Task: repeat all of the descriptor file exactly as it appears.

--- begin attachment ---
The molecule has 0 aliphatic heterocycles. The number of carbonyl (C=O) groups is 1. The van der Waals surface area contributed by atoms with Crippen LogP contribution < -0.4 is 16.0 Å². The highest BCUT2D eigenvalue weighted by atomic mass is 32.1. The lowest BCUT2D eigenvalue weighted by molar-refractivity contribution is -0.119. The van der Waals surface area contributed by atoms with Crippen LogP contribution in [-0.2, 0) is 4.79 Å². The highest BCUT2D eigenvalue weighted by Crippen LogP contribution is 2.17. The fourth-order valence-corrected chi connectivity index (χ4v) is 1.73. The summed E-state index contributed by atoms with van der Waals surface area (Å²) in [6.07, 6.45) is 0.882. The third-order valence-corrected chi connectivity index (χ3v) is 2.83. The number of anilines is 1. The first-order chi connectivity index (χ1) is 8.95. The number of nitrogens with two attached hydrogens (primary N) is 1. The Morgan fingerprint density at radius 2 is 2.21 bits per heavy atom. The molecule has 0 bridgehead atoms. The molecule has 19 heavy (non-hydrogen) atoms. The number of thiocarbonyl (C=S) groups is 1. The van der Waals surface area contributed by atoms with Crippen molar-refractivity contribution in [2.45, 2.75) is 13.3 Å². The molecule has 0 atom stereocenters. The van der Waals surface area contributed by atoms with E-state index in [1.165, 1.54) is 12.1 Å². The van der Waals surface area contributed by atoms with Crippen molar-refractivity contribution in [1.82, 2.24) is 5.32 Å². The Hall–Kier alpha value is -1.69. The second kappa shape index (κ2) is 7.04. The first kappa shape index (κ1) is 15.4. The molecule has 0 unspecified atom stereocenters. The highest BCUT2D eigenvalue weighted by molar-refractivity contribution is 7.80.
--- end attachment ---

The molecule has 0 aliphatic heterocycles. The number of carbonyl (C=O) groups is 1. The van der Waals surface area contributed by atoms with Crippen LogP contribution < -0.4 is 16.0 Å². The highest BCUT2D eigenvalue weighted by atomic mass is 32.1. The lowest BCUT2D eigenvalue weighted by molar-refractivity contribution is -0.119. The van der Waals surface area contributed by atoms with Crippen LogP contribution in [-0.2, 0) is 4.79 Å². The highest BCUT2D eigenvalue weighted by Crippen LogP contribution is 2.17. The fourth-order valence-corrected chi connectivity index (χ4v) is 1.73. The summed E-state index contributed by atoms with van der Waals surface area (Å²) in [6.07, 6.45) is 0.882. The third-order valence-corrected chi connectivity index (χ3v) is 2.83. The number of anilines is 1. The first-order chi connectivity index (χ1) is 8.95. The number of nitrogens with two attached hydrogens (primary N) is 1. The Morgan fingerprint density at radius 2 is 2.21 bits per heavy atom. The molecule has 0 bridgehead atoms. The molecule has 19 heavy (non-hydrogen) atoms. The number of thiocarbonyl (C=S) groups is 1. The van der Waals surface area contributed by atoms with Crippen molar-refractivity contribution in [2.45, 2.75) is 13.3 Å². The molecule has 0 atom stereocenters. The van der Waals surface area contributed by atoms with E-state index in [1.165, 1.54) is 12.1 Å². The van der Waals surface area contributed by atoms with Crippen molar-refractivity contribution in [1.82, 2.24) is 5.32 Å². The Hall–Kier alpha value is -1.69. The second kappa shape index (κ2) is 7.04. The first kappa shape index (κ1) is 15.4. The molecule has 0 unspecified atom stereocenters. The highest BCUT2D eigenvalue weighted by molar-refractivity contribution is 7.80.